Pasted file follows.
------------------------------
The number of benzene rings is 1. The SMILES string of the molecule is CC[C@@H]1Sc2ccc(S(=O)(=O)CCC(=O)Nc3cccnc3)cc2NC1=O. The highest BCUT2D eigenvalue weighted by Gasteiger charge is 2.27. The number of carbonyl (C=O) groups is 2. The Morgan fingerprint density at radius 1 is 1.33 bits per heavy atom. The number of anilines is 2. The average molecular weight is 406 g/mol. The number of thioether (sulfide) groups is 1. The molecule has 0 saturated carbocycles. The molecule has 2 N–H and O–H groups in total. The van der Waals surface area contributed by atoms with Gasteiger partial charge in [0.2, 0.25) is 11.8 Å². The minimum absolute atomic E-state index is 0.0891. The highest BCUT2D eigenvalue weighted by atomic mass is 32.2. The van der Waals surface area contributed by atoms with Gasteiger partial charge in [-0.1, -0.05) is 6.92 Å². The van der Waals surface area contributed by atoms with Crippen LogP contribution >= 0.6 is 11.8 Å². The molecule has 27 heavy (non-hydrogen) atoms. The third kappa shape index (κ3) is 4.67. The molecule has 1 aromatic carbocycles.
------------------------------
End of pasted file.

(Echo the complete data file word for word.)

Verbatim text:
The number of benzene rings is 1. The SMILES string of the molecule is CC[C@@H]1Sc2ccc(S(=O)(=O)CCC(=O)Nc3cccnc3)cc2NC1=O. The highest BCUT2D eigenvalue weighted by Gasteiger charge is 2.27. The number of carbonyl (C=O) groups is 2. The Morgan fingerprint density at radius 1 is 1.33 bits per heavy atom. The number of anilines is 2. The average molecular weight is 406 g/mol. The number of thioether (sulfide) groups is 1. The molecule has 0 saturated carbocycles. The molecule has 2 N–H and O–H groups in total. The van der Waals surface area contributed by atoms with Gasteiger partial charge in [0.2, 0.25) is 11.8 Å². The minimum absolute atomic E-state index is 0.0891. The highest BCUT2D eigenvalue weighted by atomic mass is 32.2. The van der Waals surface area contributed by atoms with Gasteiger partial charge in [-0.1, -0.05) is 6.92 Å². The van der Waals surface area contributed by atoms with Crippen LogP contribution >= 0.6 is 11.8 Å². The molecule has 27 heavy (non-hydrogen) atoms. The third kappa shape index (κ3) is 4.67. The molecule has 1 aromatic carbocycles.